A complete run of Aspen is close to $20,000 and a brief review of some of the issues will tell you why: it is art first, my friends, and magazine second. Andy Warhol and David Dalton designed the Pop Art-themed third issue, featuring Warhol, Jack Smith, and the newly formed Velvet Underground. Box four is the “Medium is the Message” Issue, which features an article on the Hell’s Angels, John Cage and electronic music. Issue 6a is the Fluxus issue, distributed free of charge at publication; now it is extremely rare and free no longer. Issue 7 is the British Issue; John and Yoko are front and center. Issue 9 is a psychedelic issue designed by early Velvet Angus MacLise. The last and rarest issue is the Japanese Issue featuring Gary Snyder amongst others.
Mind you, this is only a small sampling of each issue’s contents. Ubuweb has digital versions available (I highly recommend you check them out) but looking through the run of Aspen, which is heavy on flexi-disks, 8mm film, and printing of all types, it is obvious that the digital versions pale to the physical objects. This is a magazine that demands to be held, used, and picked through. It is a magazine functioning as an archive.
Issue 5+6, which includes a flexi-disk of Burroughs reading Nova Express, with Robbe-Grillet on the B-side reading an excerpt from Jealousy, is widely considered the best of them all (the Pop Issue is another contender), and the issue which most successfully captures the essence of its conceptual theme. The issue features 28(!) numbered items and an advertisements folder. Contributors include, you guessed it, Beckett, Duchamp and Cage. Now this is more like it; these are the accommodations that somebody of Burroughs’ stature is accustomed to. But I know the song that is running through your head: “One of these things is not like the others; one of these things does not belong.”
Burroughs is not a minimalist!! He is so over-the-top. Naked Lunch is a novel of excesses and appetites. It is of the body as much as the mind. It threatens to spill out in all directions, right? That is clearly not minimalism. Well, I disagree. Three essays on postmodernism are included in the box: Roland Barthes “The Death of the Author,” George Kubler’s “Style and the Representation of Historical Time,” and Susan Sontag’s “The Aesthetics of Silence.” Now think Naked Lunch: “I am a recording instrument. . . .I do not presume to impose “story” “plot” “continuity.” Here we have Burroughs when he first contemplated killing the author. Burroughs’ cut-up work of the 1960s, like Nova Express, follows through on this threat of violence. The cut-up novels are murder in the first degree. Burroughs seeks to destroy authorial control; the cut-up technique slices the author to ribbons. The ultimate goals of the cut-up are to explore time and to achieve silence, and, like Robbe-Grillet, Burroughs in the 1960s was writing the nouveau roman. It should be noted that Burroughs is on the A-side of the flexi-disk. In mid-1960s avant-garde circles, Burroughs was a true rock star. Like Duchamp (art), Cage (music) and Merce Cunningham (dance), Burroughs explored time and space through literature. Like a minimalist, Burroughs is stripping literature down to its basic foundations: the Word. No plot, no story, no beginning, middle or end. Then ultimately to rub out the word altogether. Like the maze sculpture model of Tony Smith, Burroughs is an architect constructing literature from found words that are cut and pasted into new structures, like grids or three-column texts, which can be read in any direction. Or Burroughs is the writer as sculptor chipping away at word blocks and word associations to get down to what is most basic and essential. To get down to nothing: silence, which as Cage demonstrated, in 4’33”, is far from nothing, which as Beckett proved is definitely something or the only thing that matters. Then there is Duchamp who retreated into silence altogether.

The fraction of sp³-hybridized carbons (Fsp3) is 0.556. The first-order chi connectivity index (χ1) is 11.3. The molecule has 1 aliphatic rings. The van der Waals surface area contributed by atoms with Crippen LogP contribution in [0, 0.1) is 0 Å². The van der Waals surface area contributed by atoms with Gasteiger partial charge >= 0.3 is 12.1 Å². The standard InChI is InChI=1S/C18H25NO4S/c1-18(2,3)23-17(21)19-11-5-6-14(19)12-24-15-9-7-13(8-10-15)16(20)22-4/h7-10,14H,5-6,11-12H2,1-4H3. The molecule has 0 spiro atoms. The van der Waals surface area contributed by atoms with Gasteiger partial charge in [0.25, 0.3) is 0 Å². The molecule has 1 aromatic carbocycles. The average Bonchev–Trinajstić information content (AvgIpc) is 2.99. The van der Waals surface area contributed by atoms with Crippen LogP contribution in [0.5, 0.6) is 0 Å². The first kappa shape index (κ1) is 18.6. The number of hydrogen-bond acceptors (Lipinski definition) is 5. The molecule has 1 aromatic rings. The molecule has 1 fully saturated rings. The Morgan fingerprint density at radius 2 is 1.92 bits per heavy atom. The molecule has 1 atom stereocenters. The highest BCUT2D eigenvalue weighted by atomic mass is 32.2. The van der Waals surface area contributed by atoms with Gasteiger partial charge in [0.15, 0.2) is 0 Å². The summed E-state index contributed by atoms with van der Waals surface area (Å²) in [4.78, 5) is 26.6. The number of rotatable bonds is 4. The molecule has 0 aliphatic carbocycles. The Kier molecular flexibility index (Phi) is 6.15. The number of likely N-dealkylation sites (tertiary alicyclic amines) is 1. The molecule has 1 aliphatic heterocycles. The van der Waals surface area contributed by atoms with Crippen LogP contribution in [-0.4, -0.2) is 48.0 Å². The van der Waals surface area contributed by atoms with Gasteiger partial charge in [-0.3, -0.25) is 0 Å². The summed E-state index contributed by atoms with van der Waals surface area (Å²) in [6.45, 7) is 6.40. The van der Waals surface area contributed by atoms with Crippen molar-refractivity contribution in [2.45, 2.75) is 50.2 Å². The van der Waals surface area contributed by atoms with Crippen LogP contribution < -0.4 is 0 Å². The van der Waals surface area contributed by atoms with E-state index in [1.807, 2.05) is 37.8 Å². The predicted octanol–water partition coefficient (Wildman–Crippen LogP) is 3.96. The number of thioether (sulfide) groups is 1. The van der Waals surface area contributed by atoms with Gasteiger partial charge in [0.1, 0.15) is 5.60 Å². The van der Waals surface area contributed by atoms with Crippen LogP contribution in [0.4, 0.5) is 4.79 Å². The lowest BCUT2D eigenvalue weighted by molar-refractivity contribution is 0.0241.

In Aspen 5+6, Burroughs reached his peak in terms of being accepted as a serious philosopher and artist; he communed there with the gurus of art, music, philosophy, and literature, but having reached such heights through the cut-up technique Burroughs quickly came down from such rarified air and pandered to the masses. Perhaps Burroughs found that the silence of Duchamp was overrated, or maybe Burroughs felt he was undercompensated. What followed after his appearance in Aspen was a return to corporate publishing and a series of paying gigs writing for underground newspapers and porno mags. True, in Aspen, Burroughs was a disembodied voice trapped in a box, but he was a far cry from Max Headroom. But starting in 1967, Burroughs the philosopher was well on his way to becoming a pundit.